How To Tell If The Band Is Awesome

It involves you doing less.

Please Remember:

The opinions expressed are mine only. These opinions do not necessarily reflect anybody else’s opinions. I do not own, operate, manage, or represent any band, venue, or company that I talk about, unless explicitly noted.

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I was sitting there at the first IAMA LCS concert of the 2017-2018 season, just minding my own business. (Which is to say that I was minding both the audience’s and the band’s business, at least in terms of sound.)

Suddenly, it hit me like a ton of bricks. Tony Holiday and The Velvetones were fully in the groove and having a great night. Now, The Velvetones have always been a very good band. There have been many incarnations and cast members. Eeach iteration has marked some improvement over an older version, but there was never a point where Tony failed to bring a great lineup to the table. This particular ensemble on this particular night, though, had reached a remarkable apex. They had entered a zone that not many bands (even good ones) gain an ingress to.

They had reached the point where they, by the very nature of their rehearsal and experience, required no intervention from me in order to function perfectly as a band. I could have locked out my remote-control laptop, left the building, had a late dinner at a restaurant, and come back just in time for load-out, and the show would have been pretty much fine. I didn’t do that, of course – I needed to make some tweaks because the mix was being built entirely on the fly, and not all of my assumptions were complete or correct.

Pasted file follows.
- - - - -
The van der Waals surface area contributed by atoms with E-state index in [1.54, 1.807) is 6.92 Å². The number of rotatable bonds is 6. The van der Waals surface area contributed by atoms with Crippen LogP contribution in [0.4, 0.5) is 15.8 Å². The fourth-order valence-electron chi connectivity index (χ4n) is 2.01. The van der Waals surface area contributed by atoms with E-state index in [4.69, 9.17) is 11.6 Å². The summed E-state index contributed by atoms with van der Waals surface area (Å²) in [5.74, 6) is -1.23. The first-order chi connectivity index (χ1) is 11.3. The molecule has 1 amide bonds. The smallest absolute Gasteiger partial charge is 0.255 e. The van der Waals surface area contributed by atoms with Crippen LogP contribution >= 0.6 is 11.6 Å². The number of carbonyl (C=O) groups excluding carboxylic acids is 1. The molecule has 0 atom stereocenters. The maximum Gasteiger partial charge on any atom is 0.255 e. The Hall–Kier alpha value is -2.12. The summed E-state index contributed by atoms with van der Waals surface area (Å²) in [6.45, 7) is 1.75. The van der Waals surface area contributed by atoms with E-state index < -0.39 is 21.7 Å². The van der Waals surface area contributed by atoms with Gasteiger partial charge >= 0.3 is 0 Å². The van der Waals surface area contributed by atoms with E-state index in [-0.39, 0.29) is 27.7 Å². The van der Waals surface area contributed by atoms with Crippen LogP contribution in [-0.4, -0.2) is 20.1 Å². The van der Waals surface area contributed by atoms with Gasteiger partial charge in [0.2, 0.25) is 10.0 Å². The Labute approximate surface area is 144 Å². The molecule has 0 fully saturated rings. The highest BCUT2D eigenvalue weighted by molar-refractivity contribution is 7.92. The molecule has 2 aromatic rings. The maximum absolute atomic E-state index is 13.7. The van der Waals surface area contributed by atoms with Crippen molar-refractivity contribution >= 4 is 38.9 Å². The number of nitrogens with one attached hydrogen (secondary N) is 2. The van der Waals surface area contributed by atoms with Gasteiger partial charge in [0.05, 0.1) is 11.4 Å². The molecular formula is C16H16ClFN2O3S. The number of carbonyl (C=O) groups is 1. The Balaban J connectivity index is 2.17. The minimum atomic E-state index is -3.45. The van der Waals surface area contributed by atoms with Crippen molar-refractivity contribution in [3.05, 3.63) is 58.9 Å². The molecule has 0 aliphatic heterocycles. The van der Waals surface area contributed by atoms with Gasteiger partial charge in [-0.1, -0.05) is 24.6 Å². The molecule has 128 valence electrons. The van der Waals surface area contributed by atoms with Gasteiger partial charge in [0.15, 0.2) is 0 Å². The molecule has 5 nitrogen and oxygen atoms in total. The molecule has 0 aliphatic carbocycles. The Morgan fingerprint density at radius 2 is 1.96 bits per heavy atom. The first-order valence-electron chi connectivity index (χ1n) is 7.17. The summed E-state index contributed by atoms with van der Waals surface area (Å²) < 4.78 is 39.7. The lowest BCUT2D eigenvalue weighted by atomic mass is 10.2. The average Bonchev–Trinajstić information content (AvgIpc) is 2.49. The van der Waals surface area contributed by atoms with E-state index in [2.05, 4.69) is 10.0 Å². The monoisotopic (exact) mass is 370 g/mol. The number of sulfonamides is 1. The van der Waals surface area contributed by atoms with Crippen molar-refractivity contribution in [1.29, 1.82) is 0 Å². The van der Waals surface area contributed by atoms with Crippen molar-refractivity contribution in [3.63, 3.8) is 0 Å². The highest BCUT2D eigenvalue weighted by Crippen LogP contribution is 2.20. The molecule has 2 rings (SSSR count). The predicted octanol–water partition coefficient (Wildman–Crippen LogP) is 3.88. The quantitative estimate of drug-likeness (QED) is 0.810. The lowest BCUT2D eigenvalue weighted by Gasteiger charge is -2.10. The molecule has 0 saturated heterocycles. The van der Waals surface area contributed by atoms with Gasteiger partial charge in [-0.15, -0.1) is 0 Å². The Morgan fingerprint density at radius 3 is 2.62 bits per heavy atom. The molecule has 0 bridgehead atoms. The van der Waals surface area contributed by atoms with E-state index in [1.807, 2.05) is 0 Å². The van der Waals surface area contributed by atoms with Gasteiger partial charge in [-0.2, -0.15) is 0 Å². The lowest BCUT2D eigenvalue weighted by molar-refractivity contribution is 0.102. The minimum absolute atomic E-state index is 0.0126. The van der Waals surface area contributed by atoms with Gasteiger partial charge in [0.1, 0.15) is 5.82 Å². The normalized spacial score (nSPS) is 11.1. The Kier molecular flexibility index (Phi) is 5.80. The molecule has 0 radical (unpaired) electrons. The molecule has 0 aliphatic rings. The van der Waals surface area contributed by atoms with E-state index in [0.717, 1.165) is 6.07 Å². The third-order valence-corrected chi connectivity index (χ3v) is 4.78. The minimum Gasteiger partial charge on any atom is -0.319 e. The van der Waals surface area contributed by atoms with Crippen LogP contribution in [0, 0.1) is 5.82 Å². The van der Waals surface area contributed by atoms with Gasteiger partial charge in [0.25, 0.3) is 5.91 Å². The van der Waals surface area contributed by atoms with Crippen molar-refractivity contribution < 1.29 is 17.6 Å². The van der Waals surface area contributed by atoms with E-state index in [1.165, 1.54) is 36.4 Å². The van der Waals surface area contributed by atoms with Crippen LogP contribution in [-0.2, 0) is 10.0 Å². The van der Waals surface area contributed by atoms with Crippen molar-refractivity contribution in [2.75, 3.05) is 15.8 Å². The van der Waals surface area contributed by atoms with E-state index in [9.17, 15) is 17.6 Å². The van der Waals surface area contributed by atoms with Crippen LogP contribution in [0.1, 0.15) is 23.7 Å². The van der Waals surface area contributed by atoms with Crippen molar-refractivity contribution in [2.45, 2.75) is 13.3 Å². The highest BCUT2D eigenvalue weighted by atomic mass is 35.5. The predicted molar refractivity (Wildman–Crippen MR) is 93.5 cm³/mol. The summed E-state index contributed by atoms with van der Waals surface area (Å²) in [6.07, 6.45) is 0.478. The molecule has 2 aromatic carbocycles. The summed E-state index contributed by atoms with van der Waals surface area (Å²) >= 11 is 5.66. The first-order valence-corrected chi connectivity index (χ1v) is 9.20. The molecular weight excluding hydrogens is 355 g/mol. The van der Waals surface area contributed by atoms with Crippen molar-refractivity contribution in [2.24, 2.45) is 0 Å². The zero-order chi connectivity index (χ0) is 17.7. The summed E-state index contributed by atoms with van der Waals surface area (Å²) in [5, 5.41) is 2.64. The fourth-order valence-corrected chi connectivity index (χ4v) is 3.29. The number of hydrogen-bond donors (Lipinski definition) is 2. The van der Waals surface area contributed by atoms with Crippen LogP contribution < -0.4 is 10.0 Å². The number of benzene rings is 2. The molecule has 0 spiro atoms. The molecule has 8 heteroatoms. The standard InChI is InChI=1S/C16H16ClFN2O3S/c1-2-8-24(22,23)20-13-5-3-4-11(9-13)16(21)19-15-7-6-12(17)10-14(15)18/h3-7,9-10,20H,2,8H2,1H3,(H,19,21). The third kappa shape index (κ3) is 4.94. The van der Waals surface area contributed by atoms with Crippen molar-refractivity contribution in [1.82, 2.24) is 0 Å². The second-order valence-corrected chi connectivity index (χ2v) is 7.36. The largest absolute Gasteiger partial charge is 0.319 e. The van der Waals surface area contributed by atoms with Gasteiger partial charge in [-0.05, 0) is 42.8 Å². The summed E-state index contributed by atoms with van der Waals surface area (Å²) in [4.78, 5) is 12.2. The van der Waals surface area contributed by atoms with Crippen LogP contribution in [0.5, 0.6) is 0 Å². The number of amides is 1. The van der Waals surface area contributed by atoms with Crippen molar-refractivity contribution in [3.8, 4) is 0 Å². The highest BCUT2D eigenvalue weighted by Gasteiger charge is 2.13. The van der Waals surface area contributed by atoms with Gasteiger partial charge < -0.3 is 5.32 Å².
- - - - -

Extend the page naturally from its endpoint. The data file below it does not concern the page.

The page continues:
But that was the key: The only reason I needed to make adjustments was because I needed to change what I was doing to the band, not because a modification was required for what the band was doing to us in the seats.

The mix for a really good group should display characteristics that (I’ve heard) are what can be expected from a well-behaved airplane. The whole thing should have a tendency to settle into a stable, controlled trajectory, where you don’t have to sledgehammer or wrestle the ship into obeying you. This was one of those times, and it was glorious. The band was on point, and I didn’t screw it up. Such things are commonly referred to as “wins,” I believe, and are worth pursuing due to their sheer enjoy-ability alone.